“I think we should have the same ambition,” said Olofsson on the idea of having half of the government’s ministers be women, according to Svenska Dagbladet. “The electorate consists of both men and women, and we should be representative of the electorate.”
Olofsson said there are plenty of women who are qualified for the government.
“The Centre Party has shown the way by having women in very high positions,” she said. “When Ingvar Carlsson presented his government in 1991 about half of the cabinet ministers were women, a fact that got lots of attention.”
Moderate Party leader Fredrik Reinfeldt said positions would be appointed based on qualifications.
“We will start with people who are suitable for the job and responsibility,” he said on Tuesday morning.
Even for Liberal Party parliament member Birgitta Ohlsson wants to see “at least women” in the government. Anything less would just create complaints from the left block.
“All of the gathered competence doesn’t just exist with those who shave or have a penis between their legs — it is in the individual,” Ohlsson.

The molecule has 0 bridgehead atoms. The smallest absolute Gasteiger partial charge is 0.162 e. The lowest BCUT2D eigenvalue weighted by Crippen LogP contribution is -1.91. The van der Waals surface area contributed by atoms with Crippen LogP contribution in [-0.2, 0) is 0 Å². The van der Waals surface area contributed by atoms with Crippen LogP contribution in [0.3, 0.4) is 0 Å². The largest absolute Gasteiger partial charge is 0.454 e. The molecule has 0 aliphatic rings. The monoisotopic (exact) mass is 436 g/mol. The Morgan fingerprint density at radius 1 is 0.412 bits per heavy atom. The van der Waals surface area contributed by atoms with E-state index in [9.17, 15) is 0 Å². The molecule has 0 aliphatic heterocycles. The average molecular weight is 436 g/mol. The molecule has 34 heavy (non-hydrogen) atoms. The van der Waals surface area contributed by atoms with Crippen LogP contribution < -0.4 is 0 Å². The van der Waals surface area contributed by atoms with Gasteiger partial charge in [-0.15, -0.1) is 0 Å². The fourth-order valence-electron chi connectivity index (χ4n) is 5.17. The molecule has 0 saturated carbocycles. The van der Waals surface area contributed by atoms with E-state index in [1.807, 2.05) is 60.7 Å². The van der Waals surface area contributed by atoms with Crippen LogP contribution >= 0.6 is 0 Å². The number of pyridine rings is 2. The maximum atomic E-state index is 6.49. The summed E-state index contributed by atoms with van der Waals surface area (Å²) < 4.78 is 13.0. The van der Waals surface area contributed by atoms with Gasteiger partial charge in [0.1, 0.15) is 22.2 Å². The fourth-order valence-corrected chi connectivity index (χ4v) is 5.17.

Moderate Party Women chairwoman Magdalena Andersson said the most important quality in choosing those for government positions is competence.
“It would be terrible if we couldn’t have Fredrik (Reinfeldt) as prime minister just because he has the wrong gender.”
Moderate Party leader Fredrik Reinfeldt will soon be given the task of putting together a new government. The parties will then decide how they plan on filling minister posts and other key positions.
The Alliance has almost two weeks to create its government. Then, on October 2, the parliament is opened and a new speaker will be picked. This new speaker will speak with the party leaders.
On October 3, the new speaker will recommend Fredrik Reinfeldt as the new prime minister and say which parties will take part in the new government. Two days later the parliament will vote, and if Reinfeldt gets at least half the votes, he will be installed as Sweden’s new prime minister.